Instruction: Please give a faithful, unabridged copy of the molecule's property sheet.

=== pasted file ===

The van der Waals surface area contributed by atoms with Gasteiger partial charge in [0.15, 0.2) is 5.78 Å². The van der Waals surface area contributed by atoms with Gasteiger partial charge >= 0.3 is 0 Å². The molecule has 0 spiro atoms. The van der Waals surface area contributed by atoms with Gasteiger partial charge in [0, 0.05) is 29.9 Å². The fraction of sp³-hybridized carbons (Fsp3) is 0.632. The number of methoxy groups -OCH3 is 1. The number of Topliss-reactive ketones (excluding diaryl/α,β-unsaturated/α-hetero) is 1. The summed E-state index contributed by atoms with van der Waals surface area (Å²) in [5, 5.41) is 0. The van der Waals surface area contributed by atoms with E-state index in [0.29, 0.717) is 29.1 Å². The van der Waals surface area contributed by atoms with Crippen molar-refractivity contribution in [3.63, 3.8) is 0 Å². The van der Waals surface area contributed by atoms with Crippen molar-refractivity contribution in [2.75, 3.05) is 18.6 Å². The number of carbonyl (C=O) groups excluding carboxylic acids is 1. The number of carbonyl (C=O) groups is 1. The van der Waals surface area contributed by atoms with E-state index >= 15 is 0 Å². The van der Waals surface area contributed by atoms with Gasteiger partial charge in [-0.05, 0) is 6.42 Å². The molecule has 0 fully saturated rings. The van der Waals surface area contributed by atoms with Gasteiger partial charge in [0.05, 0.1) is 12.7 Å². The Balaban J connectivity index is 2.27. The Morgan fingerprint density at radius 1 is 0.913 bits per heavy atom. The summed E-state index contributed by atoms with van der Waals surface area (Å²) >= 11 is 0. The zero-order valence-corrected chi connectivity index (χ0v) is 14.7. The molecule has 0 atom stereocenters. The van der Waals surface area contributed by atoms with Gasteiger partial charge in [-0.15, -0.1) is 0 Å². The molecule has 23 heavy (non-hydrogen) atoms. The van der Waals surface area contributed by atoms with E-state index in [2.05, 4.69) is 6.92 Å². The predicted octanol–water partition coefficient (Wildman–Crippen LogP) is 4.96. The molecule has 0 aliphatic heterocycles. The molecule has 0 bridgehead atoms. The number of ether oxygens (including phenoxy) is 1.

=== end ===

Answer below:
The van der Waals surface area contributed by atoms with Gasteiger partial charge in [0.15, 0.2) is 5.78 Å². The van der Waals surface area contributed by atoms with Gasteiger partial charge >= 0.3 is 0 Å². The molecule has 0 spiro atoms. The van der Waals surface area contributed by atoms with Gasteiger partial charge in [0, 0.05) is 29.9 Å². The fraction of sp³-hybridized carbons (Fsp3) is 0.632. The number of methoxy groups -OCH3 is 1. The number of Topliss-reactive ketones (excluding diaryl/α,β-unsaturated/α-hetero) is 1. The summed E-state index contributed by atoms with van der Waals surface area (Å²) in [5, 5.41) is 0. The van der Waals surface area contributed by atoms with E-state index in [0.29, 0.717) is 29.1 Å². The van der Waals surface area contributed by atoms with Crippen molar-refractivity contribution in [3.63, 3.8) is 0 Å². The van der Waals surface area contributed by atoms with Crippen molar-refractivity contribution in [2.75, 3.05) is 18.6 Å². The number of carbonyl (C=O) groups excluding carboxylic acids is 1. The number of carbonyl (C=O) groups is 1. The van der Waals surface area contributed by atoms with E-state index >= 15 is 0 Å². The van der Waals surface area contributed by atoms with Gasteiger partial charge in [-0.05, 0) is 6.42 Å². The molecule has 0 fully saturated rings. The van der Waals surface area contributed by atoms with Gasteiger partial charge in [0.05, 0.1) is 12.7 Å². The Balaban J connectivity index is 2.27. The Morgan fingerprint density at radius 1 is 0.913 bits per heavy atom. The summed E-state index contributed by atoms with van der Waals surface area (Å²) >= 11 is 0. The zero-order valence-corrected chi connectivity index (χ0v) is 14.7. The molecule has 0 atom stereocenters. The van der Waals surface area contributed by atoms with Gasteiger partial charge in [-0.15, -0.1) is 0 Å². The molecule has 23 heavy (non-hydrogen) atoms. The van der Waals surface area contributed by atoms with E-state index in [2.05, 4.69) is 6.92 Å². The predicted octanol–water partition coefficient (Wildman–Crippen LogP) is 4.96. The molecule has 0 aliphatic heterocycles. The molecule has 0 bridgehead atoms. The number of ether oxygens (including phenoxy) is 1.